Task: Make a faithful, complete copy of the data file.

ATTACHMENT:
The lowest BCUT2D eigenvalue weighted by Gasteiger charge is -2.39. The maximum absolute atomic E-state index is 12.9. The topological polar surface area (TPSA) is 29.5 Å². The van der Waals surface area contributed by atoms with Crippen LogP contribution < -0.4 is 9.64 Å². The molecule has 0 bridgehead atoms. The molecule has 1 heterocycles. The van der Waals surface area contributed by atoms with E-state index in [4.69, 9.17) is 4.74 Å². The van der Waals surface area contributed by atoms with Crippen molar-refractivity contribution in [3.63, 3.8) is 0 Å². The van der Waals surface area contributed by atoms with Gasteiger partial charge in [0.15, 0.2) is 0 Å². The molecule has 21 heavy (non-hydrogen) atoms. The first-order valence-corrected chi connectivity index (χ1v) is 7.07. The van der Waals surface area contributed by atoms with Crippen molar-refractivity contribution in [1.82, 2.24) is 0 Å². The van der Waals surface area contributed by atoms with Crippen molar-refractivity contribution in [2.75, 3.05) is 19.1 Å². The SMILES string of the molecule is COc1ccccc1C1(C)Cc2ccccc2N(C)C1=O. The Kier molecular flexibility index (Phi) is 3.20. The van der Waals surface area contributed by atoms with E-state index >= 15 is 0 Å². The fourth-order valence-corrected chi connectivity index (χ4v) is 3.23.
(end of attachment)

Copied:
The lowest BCUT2D eigenvalue weighted by Gasteiger charge is -2.39. The maximum absolute atomic E-state index is 12.9. The topological polar surface area (TPSA) is 29.5 Å². The van der Waals surface area contributed by atoms with Crippen LogP contribution < -0.4 is 9.64 Å². The molecule has 0 bridgehead atoms. The molecule has 1 heterocycles. The van der Waals surface area contributed by atoms with E-state index in [4.69, 9.17) is 4.74 Å². The van der Waals surface area contributed by atoms with Crippen molar-refractivity contribution in [3.63, 3.8) is 0 Å². The van der Waals surface area contributed by atoms with Gasteiger partial charge in [0.15, 0.2) is 0 Å². The molecule has 21 heavy (non-hydrogen) atoms. The first-order valence-corrected chi connectivity index (χ1v) is 7.07. The van der Waals surface area contributed by atoms with Crippen molar-refractivity contribution in [1.82, 2.24) is 0 Å². The van der Waals surface area contributed by atoms with Crippen molar-refractivity contribution in [2.75, 3.05) is 19.1 Å². The SMILES string of the molecule is COc1ccccc1C1(C)Cc2ccccc2N(C)C1=O. The Kier molecular flexibility index (Phi) is 3.20. The van der Waals surface area contributed by atoms with E-state index >= 15 is 0 Å². The fourth-order valence-corrected chi connectivity index (χ4v) is 3.23.